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PTU-069 Effect of Adalimumab on Patients with Moderate to Severe Ulcerative Colitis in UK Clinical Practice Setting: Results from Inspirada
  1. P Irving1,
  2. F Cummings2,
  3. SL Bloom3,
  4. A Lazar4,
  5. AM Robinson5,
  6. BL Pappalardo5,
  7. M Bereswill4,
  8. M Skup5,
  9. N Chen5,
  10. T Finney-Hayward6,
  11. S Wang5,
  12. RB Thakkar5,
  13. S Travis7
  1. 1Guy’s and St. Thomas’ Hospitals, London
  2. 2University Hospital Southampton, Southampton
  3. 3University College London Hospitals, London, UK
  4. 4AbbVie Deutschland GmbH & Co. KG, Ludwigshafen, Germany
  5. 5AbbVie Inc., North Chicago, United States
  6. 6AbbVie Ltd., Berkshire
  7. 7Oxford University Hospitals, Oxford, UK

Abstract

Introduction Limited real world data are available regarding the effects of adalimumab (ADA) on UK patients with moderate to severe ulcerative colitis (UC).

Methods INSPIRADA was a single-arm, multi-country, open-label study that evaluated the effect of ADA on patients with UC treated according to usual clinical practice. Adults with active moderate to severe UC who failed immunosuppressive therapies and experienced rectal bleeding within 7 days of baseline (BL) were enrolled. Prior use of anti-TNF was allowed. Clinical outcomes included Simple Clinical Colitis Activity Index (SCCAI) response (a decrease ≥2 points compared to BL) and remission (SCCAI ≤2). HRQoL (EQ-5D-5L and SIBDQ), treatment satisfaction with medication (TSQM), and work productivity and activity impairment (WPAI) were measured from BL to week 26. Direct medical costs (excluding ADA costs) were estimated using 2014 UK National Health Service reference costs. Indirect costs were based on the WPAI using average weekly earnings from the 2014 UK Annual Salary Survey of Hours and Earnings. Change (defined as 6 mo after start of ADA vs 6 mo before) in resource use and costs were calculated. Data for the intent-to-treat population in UK were analysed. Missing data were imputed using last observation carried forward.

Results Data from 90 UK patients (58% male, mean age 39 yrs) were analysed. Mean SCCAI at BL was 8.2. At week 2, 74% achieved SCCAI response and 21% achieved SCCAI remission. At week 8, 73% achieved SCCAI response, 40% in remission and 49% had no blood in stool. At week 26, 66% achieved SCCAI response, 42% in remission and 51% had no blood in stool. Significant improvements, as early as within 2 weeks, in SIBDQ (19.5 points, p < 0.001), EQ-5D-5L (0.12 index score and 20.5 VAS points, both p < 0.001), 3 of 4 WPAI domains (−31%, −32%, −32%, all p < 0.001), and 3 of 4 TSQM domains (18%, 23%, 29%, all p < 0.001) occurred from BL to week 26. Significant decreases in UC-related medical costs (−£1857, p < 0.001), all-cause direct costs (−£1613, p < 0.001), and UC-related direct + indirect costs (−£6001, p < 0.001) occurred 6 mo after starting ADA compared to 6 mo before starting ADA.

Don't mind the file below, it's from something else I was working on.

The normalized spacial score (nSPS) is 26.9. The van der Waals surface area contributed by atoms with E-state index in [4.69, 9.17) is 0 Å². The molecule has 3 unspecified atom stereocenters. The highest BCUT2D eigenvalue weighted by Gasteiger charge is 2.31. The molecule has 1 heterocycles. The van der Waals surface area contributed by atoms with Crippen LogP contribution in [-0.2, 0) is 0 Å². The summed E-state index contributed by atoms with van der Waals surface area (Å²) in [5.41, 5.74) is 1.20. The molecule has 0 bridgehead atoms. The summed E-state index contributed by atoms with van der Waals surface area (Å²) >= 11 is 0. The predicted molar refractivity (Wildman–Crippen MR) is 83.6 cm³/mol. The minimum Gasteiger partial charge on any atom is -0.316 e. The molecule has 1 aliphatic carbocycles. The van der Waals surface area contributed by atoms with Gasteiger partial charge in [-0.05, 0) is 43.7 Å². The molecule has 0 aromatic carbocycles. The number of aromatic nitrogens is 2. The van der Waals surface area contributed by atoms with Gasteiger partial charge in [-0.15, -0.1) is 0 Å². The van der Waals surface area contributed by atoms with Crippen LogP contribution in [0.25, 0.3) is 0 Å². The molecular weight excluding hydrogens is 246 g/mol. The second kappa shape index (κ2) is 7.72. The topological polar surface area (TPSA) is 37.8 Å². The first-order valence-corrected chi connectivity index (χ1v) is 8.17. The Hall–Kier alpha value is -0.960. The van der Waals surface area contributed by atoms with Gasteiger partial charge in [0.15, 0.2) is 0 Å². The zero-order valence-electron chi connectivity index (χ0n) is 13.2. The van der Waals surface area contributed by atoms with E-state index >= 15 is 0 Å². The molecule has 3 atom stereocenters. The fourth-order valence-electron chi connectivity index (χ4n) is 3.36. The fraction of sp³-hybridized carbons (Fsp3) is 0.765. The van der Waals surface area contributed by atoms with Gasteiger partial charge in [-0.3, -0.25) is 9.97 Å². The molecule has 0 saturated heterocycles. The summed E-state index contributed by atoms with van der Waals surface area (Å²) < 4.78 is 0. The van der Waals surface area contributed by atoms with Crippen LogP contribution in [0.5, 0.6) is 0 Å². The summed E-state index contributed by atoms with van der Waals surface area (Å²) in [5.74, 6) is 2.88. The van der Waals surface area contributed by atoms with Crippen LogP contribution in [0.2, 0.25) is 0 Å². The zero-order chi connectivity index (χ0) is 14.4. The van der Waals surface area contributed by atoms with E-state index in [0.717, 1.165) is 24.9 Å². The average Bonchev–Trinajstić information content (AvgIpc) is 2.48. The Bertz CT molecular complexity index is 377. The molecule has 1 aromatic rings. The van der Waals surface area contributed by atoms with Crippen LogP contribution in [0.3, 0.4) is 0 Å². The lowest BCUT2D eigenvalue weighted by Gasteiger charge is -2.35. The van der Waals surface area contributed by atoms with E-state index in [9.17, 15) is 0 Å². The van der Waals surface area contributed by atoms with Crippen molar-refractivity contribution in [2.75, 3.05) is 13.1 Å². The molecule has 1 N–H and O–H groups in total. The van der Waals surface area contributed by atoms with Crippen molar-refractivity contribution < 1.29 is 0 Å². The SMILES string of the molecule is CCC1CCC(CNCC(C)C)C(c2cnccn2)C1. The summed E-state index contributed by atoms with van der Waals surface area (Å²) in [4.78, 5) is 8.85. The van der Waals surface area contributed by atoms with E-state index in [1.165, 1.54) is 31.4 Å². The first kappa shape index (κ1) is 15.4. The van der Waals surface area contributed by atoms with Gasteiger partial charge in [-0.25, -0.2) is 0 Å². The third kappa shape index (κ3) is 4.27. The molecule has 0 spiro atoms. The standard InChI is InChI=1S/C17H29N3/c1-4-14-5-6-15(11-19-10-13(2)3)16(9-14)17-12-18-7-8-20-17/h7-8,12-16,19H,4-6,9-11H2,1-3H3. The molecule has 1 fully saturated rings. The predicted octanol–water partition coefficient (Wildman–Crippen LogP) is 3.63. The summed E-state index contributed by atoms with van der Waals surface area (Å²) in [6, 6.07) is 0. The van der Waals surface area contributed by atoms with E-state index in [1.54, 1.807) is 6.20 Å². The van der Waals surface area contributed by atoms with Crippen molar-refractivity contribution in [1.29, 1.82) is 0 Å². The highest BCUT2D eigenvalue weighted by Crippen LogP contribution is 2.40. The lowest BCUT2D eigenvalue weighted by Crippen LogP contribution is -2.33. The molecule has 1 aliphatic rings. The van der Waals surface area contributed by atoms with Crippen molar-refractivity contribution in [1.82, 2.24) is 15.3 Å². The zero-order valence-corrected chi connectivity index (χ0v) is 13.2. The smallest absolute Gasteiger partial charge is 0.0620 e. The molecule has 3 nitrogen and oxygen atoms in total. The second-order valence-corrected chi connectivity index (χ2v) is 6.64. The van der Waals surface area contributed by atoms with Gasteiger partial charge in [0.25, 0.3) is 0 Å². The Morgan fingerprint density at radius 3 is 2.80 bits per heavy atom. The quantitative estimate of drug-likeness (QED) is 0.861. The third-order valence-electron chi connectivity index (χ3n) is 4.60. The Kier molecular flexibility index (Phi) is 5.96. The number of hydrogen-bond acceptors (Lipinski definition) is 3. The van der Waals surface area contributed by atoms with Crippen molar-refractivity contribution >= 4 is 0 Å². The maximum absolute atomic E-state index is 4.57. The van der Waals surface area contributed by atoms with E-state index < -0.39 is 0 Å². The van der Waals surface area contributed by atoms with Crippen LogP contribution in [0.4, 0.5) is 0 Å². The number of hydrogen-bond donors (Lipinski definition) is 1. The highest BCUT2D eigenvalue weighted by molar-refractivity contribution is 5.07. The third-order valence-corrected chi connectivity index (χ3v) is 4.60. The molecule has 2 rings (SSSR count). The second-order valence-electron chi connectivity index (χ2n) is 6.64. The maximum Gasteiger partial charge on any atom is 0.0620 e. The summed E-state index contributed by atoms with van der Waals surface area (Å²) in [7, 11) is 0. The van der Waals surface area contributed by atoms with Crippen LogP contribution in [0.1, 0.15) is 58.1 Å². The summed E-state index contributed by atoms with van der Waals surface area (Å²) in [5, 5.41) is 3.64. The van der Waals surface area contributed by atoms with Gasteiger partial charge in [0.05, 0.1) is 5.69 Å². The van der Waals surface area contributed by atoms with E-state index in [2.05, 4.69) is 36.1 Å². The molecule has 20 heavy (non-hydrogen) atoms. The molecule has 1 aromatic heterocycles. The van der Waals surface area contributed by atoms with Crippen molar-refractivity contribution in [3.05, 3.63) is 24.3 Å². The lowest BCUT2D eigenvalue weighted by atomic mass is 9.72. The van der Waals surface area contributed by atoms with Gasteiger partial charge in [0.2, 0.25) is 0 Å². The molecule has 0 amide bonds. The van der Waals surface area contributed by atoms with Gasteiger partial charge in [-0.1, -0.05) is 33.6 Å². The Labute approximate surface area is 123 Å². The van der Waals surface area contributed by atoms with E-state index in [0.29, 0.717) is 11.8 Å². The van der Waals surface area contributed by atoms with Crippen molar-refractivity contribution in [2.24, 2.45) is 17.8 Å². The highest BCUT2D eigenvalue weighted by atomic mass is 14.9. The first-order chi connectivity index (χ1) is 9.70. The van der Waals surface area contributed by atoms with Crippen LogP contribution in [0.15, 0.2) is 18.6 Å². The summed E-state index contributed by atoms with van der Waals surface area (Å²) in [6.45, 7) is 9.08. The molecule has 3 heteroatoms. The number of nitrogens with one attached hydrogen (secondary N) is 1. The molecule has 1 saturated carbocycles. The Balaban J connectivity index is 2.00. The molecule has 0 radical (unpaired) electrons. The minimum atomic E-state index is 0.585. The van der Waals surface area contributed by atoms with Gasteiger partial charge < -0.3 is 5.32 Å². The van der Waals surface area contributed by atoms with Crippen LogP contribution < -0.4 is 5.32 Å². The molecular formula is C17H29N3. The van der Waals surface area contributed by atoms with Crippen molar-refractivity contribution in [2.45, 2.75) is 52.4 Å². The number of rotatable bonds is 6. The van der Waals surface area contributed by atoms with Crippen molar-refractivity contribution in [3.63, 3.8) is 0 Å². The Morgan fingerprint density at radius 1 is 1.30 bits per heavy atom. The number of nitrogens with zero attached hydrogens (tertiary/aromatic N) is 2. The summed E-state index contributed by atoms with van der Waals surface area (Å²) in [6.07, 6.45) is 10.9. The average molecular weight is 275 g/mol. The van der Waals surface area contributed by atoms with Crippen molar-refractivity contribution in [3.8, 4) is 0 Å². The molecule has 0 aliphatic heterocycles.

Conclusion Real world rates of response, remission and improvements in HRQoL with ADA for UK patients with moderate to severe UC were clinically meaningful. ADA improved work productivity, increased patient satisfaction with therapy and reduced health care associated costs for these patients in the UK.

Disclosure of Interest P. Irving Grant/research support from: AbbVie; Falk; Ferring; Genentech/Roche; Hospira; Merck; Pharmacosmos; Shire; Takeda; Tillotts; Topivert; Vifor and Warner Chilcott, Conflict with: Advisor/invited lecturer for: AbbVie; Falk; Ferring; Genentech/Roche; Hospira; Merck; Pharmacosmos; Shire; Takeda; Tillotts; Topivert; Vifor and Warner Chilcott, F. Cummings Conflict with: Advisor/lectures for: Takeda, Abbvie, MSD, Biogen, Napp, Hospira, Janssen, S. Bloom Conflict with: Advisor/lectures for: Takeda, Tillotts, Abbvie, MSD, Pharmacosmos, Vifor, Johnson and Johnson, A. Lazar Shareholder of: AbbVie, Employee of: AbbVie, A. Robinson Shareholder of: AbbVie, Employee of: AbbVie, B. Pappalardo Shareholder of: AbbVie, Employee of: AbbVie, M. Bereswill Shareholder of: AbbVie, Employee of: AbbVie, M. Skup Shareholder of: AbbVie, Employee of: AbbVie, N. Chen Shareholder of: AbbVie, Employee of: AbbVie, T. Finney-Hayward Shareholder of: AbbVie, Employee of: AbbVie, S. Wang Shareholder of: AbbVie, Employee of: AbbVie, R. Thakkar Shareholder of: AbbVie, Employee of: AbbVie, S. Travis Grant/research support from: AbbVie; Asahi; Boehringer Ingelheim; BMS; Cosmo; Elan; Ferring; FPRT Bio; Genentech/Roche; Genzyme; Glenmark; GW Pharmaceuticals; Lilly; Merck; Novartis; Novo Nordisk; Ocera; Pfizer; Shire; Santarus; SigmoidPharma; Synthon; Takeda; Tillotts; Topivert; Trino Therapeutics with Wellcome Trust; UCB Pharma; Vertex; VHsquared; Vifor; Warner Chilcott and Zeria, Conflict with: Advisor or paid instructor for: AbbVie; Asahi; Boehringer Ingelheim; BMS; Cosmo; Elan; Ferring; FPRT Bio; Genentech/Roche; Genzyme; Glenmark; GW Pharmaceuticals; Lilly; Merck; Novartis; Novo Nordisk; Ocera; Pfizer; Shire; Santarus; SigmoidPharma; Synthon; Takeda; Tillotts; Topivert; Trino Therapeutics with Wellcome Trust; UCB Pharma; Vertex; VHsquared; Vifor; Warner Chilcott and Zeria. All advisory boards were suspended Q1 2012–14 while President of ECCO

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